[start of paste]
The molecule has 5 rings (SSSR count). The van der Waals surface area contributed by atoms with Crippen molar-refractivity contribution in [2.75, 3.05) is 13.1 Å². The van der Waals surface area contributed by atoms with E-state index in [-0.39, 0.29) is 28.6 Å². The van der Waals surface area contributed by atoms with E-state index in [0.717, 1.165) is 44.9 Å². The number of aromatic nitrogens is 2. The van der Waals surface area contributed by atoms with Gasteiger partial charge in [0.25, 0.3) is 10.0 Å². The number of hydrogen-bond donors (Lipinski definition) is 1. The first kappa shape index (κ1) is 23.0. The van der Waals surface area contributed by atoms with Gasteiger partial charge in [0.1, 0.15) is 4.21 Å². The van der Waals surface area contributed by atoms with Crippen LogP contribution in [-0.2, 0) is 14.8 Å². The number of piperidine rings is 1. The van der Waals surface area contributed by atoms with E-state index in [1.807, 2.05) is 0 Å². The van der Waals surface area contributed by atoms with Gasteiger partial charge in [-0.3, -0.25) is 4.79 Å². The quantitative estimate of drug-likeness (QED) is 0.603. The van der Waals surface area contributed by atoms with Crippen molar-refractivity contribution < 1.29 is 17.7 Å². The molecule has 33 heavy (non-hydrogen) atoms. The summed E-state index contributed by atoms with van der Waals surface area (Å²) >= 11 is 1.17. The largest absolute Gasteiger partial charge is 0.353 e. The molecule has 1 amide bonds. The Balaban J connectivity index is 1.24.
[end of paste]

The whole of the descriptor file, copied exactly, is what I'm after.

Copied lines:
The molecule has 5 rings (SSSR count). The van der Waals surface area contributed by atoms with Crippen molar-refractivity contribution in [2.75, 3.05) is 13.1 Å². The van der Waals surface area contributed by atoms with E-state index in [-0.39, 0.29) is 28.6 Å². The van der Waals surface area contributed by atoms with E-state index in [0.717, 1.165) is 44.9 Å². The number of aromatic nitrogens is 2. The van der Waals surface area contributed by atoms with Gasteiger partial charge in [0.25, 0.3) is 10.0 Å². The number of hydrogen-bond donors (Lipinski definition) is 1. The first kappa shape index (κ1) is 23.0. The van der Waals surface area contributed by atoms with Gasteiger partial charge in [0.1, 0.15) is 4.21 Å². The van der Waals surface area contributed by atoms with Crippen LogP contribution in [-0.2, 0) is 14.8 Å². The number of piperidine rings is 1. The van der Waals surface area contributed by atoms with E-state index in [1.807, 2.05) is 0 Å². The van der Waals surface area contributed by atoms with Gasteiger partial charge in [-0.3, -0.25) is 4.79 Å². The quantitative estimate of drug-likeness (QED) is 0.603. The van der Waals surface area contributed by atoms with Crippen molar-refractivity contribution < 1.29 is 17.7 Å². The molecule has 33 heavy (non-hydrogen) atoms. The summed E-state index contributed by atoms with van der Waals surface area (Å²) >= 11 is 1.17. The largest absolute Gasteiger partial charge is 0.353 e. The molecule has 1 amide bonds. The Balaban J connectivity index is 1.24.